Blunt force trauma
I got punched in the face the other night. Long story. It didn’t knock me down, but I was out on my feet. Hurt my pride more than anything. Thankfully, in the parallel universe of prison, standing up for one’s self supersedes wins and losses and after spending so many years in a cage, I’ve at least got the standing up part down pat.
But in the groggy aftermath of the fight, as I lay in my bunk with a vicious headache and a wet rag attempting to staunch the blood flow, it occurred to me that I had probably suffered yet another concussion.
I’m paranoid about my brain. I’ve been that way since I started writing books. Any minor lapse of memory is immediately suspected as a precursor for dementia. I mourn the brain cells I once squandered sucking on crack pipes and water bongs and I even meditate in the neuroplastical hope of rejuvenating gray matter. I’d take three broken legs over another concussion at this stage.
Headshots, like felony arrests, have been a recurring theme over the first couple of semesters of my life. When I was five years old I had to be stitched up after running full-speed into a wall in our apartment. Then there were seven years of head-on collisions in Pop Warner football, then juvenile hall lumps, prison yard lumps, a metal bar stool across the head in my mid-30s… but the most memorable concussion of my crash test dummy life was the car wreck that preceded the above photograph. That’s not Frankenstein up there, that’s me. And those are 70 staples in my head.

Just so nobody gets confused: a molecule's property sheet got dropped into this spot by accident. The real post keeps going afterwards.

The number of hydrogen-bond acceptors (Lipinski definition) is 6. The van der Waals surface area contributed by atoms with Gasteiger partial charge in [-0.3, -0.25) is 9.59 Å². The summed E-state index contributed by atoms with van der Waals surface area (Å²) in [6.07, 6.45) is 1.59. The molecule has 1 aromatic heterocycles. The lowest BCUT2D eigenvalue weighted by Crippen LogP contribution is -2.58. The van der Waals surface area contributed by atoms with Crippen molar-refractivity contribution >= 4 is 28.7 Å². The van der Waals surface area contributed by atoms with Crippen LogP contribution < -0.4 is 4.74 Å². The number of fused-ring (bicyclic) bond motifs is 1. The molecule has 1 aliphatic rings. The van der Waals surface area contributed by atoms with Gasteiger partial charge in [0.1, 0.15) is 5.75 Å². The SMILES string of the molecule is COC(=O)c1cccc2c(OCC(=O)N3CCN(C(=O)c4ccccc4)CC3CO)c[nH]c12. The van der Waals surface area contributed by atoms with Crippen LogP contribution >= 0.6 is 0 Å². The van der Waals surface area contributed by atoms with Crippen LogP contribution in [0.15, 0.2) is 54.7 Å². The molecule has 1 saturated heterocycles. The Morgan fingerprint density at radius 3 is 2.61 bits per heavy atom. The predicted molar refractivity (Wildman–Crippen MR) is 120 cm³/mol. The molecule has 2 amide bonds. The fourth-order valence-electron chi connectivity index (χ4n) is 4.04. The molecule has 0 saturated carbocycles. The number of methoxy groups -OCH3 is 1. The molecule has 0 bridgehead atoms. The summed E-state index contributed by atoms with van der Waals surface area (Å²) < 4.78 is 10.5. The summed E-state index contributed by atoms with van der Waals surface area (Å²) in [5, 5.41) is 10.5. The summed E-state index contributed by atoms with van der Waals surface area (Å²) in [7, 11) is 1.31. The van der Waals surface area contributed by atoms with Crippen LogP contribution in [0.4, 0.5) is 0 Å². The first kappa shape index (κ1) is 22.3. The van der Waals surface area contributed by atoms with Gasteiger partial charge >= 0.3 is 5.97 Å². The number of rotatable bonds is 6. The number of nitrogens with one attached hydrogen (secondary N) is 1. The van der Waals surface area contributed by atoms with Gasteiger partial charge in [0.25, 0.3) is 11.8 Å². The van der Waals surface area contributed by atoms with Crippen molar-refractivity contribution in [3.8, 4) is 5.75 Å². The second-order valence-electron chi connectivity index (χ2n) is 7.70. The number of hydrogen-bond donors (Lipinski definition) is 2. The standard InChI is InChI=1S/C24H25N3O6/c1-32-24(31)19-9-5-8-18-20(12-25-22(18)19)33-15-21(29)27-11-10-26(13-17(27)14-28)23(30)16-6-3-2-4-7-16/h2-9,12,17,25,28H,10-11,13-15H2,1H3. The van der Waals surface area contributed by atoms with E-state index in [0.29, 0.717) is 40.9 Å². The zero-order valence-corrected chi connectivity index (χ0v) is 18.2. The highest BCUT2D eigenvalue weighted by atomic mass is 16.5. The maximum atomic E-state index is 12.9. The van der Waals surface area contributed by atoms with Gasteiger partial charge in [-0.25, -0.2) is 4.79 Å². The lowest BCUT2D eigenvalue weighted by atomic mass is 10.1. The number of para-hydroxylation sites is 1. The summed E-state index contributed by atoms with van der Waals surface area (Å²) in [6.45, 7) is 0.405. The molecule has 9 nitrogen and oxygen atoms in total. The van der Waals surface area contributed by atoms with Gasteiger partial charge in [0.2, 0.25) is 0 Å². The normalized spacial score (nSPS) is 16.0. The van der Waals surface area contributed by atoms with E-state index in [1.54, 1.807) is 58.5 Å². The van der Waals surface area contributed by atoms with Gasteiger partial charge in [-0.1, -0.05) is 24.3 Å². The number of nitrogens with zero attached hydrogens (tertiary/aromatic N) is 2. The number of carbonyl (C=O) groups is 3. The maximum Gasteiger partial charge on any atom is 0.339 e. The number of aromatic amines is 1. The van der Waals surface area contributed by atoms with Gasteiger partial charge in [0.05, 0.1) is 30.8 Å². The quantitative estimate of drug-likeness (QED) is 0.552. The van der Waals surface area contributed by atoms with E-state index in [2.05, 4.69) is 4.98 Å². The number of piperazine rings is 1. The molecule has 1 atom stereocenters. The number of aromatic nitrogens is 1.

Luckily there were no other cars involved. The roads were slick, my tires were bald, and my Pathfinder hydroplaned, flipped, and crashed through a fence, smacking an oak tree. The metal roof collapsed on my head.
I awoke two days later in the ICU of Sacred Heart hospital. The neurosurgeon told my mom that I could be deaf, blind, slow, or paralyzed post-surgery, but that my brain was swelling and if he didn’t operate immediately, I would die.
That was 14 years ago and much has happened since: heartbreaks, hair loss, addiction, a lengthy prison sentence, and yes, more concussions. But in the midst of all this dreariness, something transformative has also occurred… books! And with these books, discipline, honor, maturity. I think even the most skeptical reader would concede that a brain-damaged, crackhead, ADHD, high school dropout summoning the concentration to write full length novels longhand is pretty unusual, if not miraculous. Sometimes I wonder if that near-fatal head injury back in 2002 caused some undeveloped part of my brain to light up and assist me in becoming a normal, fully functioning human being.
My third novel, On the Shoulders of Giants, is now available on Amazon. If you read it, you’ll find a character with a scar very similar to my own. This was done not only in adherence to the author’s axiom write what you know, but also as a tribute to my lifelong toxic love affair with blunt force trauma and banging my head against things.